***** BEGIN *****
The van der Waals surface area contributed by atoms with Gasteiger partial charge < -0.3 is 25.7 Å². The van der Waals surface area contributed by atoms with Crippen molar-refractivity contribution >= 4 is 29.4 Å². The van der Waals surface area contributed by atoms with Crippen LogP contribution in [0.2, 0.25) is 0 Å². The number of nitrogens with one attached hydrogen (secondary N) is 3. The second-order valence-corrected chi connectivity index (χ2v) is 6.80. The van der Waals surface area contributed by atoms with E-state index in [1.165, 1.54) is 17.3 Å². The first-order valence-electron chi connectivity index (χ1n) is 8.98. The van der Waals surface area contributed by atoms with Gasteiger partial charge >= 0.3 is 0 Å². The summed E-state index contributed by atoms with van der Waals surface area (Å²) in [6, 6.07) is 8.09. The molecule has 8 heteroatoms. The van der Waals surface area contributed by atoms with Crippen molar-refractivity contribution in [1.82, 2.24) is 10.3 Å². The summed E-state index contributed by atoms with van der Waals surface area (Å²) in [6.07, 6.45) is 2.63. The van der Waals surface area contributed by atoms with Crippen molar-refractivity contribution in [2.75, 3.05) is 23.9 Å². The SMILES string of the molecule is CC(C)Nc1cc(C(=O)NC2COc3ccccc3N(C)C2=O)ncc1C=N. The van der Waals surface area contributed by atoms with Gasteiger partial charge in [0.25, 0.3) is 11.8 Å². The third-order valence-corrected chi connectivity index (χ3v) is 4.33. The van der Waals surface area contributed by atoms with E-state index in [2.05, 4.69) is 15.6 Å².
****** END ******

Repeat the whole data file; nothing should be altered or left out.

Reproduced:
The van der Waals surface area contributed by atoms with Gasteiger partial charge < -0.3 is 25.7 Å². The van der Waals surface area contributed by atoms with Crippen molar-refractivity contribution >= 4 is 29.4 Å². The van der Waals surface area contributed by atoms with Crippen LogP contribution in [0.2, 0.25) is 0 Å². The number of nitrogens with one attached hydrogen (secondary N) is 3. The second-order valence-corrected chi connectivity index (χ2v) is 6.80. The van der Waals surface area contributed by atoms with E-state index in [1.165, 1.54) is 17.3 Å². The first-order valence-electron chi connectivity index (χ1n) is 8.98. The van der Waals surface area contributed by atoms with Gasteiger partial charge >= 0.3 is 0 Å². The summed E-state index contributed by atoms with van der Waals surface area (Å²) in [6, 6.07) is 8.09. The molecule has 8 heteroatoms. The van der Waals surface area contributed by atoms with Crippen molar-refractivity contribution in [1.82, 2.24) is 10.3 Å². The summed E-state index contributed by atoms with van der Waals surface area (Å²) in [6.07, 6.45) is 2.63. The van der Waals surface area contributed by atoms with Crippen molar-refractivity contribution in [2.75, 3.05) is 23.9 Å². The SMILES string of the molecule is CC(C)Nc1cc(C(=O)NC2COc3ccccc3N(C)C2=O)ncc1C=N. The van der Waals surface area contributed by atoms with Gasteiger partial charge in [0.25, 0.3) is 11.8 Å². The third-order valence-corrected chi connectivity index (χ3v) is 4.33. The van der Waals surface area contributed by atoms with E-state index in [2.05, 4.69) is 15.6 Å².